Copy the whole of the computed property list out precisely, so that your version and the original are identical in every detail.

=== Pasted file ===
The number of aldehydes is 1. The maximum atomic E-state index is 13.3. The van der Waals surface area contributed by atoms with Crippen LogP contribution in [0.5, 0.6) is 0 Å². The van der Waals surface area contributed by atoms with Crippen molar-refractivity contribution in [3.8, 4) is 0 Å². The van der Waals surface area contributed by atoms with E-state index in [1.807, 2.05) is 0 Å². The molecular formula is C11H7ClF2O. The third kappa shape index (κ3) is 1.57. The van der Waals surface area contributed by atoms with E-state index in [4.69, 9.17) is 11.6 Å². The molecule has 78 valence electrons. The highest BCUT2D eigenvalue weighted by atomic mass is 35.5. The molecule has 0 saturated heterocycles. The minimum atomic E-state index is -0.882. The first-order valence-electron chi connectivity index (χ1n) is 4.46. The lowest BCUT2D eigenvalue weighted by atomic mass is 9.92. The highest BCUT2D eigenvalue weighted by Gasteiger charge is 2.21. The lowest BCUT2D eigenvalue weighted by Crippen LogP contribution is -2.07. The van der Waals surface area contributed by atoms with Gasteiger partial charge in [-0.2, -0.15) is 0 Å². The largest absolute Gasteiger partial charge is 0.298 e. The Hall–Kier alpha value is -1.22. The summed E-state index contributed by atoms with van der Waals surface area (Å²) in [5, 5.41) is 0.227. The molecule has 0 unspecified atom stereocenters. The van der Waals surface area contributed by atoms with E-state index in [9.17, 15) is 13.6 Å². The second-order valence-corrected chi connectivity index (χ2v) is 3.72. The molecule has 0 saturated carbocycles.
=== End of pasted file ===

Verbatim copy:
The number of aldehydes is 1. The maximum atomic E-state index is 13.3. The van der Waals surface area contributed by atoms with Crippen LogP contribution in [0.5, 0.6) is 0 Å². The van der Waals surface area contributed by atoms with Crippen molar-refractivity contribution in [3.8, 4) is 0 Å². The van der Waals surface area contributed by atoms with E-state index in [1.807, 2.05) is 0 Å². The molecular formula is C11H7ClF2O. The third kappa shape index (κ3) is 1.57. The van der Waals surface area contributed by atoms with E-state index in [4.69, 9.17) is 11.6 Å². The molecule has 78 valence electrons. The highest BCUT2D eigenvalue weighted by atomic mass is 35.5. The molecule has 0 saturated heterocycles. The minimum atomic E-state index is -0.882. The first-order valence-electron chi connectivity index (χ1n) is 4.46. The lowest BCUT2D eigenvalue weighted by atomic mass is 9.92. The highest BCUT2D eigenvalue weighted by Gasteiger charge is 2.21. The lowest BCUT2D eigenvalue weighted by Crippen LogP contribution is -2.07. The van der Waals surface area contributed by atoms with Gasteiger partial charge in [-0.2, -0.15) is 0 Å². The largest absolute Gasteiger partial charge is 0.298 e. The Hall–Kier alpha value is -1.22. The summed E-state index contributed by atoms with van der Waals surface area (Å²) in [5, 5.41) is 0.227. The molecule has 0 unspecified atom stereocenters. The van der Waals surface area contributed by atoms with E-state index in [9.17, 15) is 13.6 Å². The second-order valence-corrected chi connectivity index (χ2v) is 3.72. The molecule has 0 saturated carbocycles.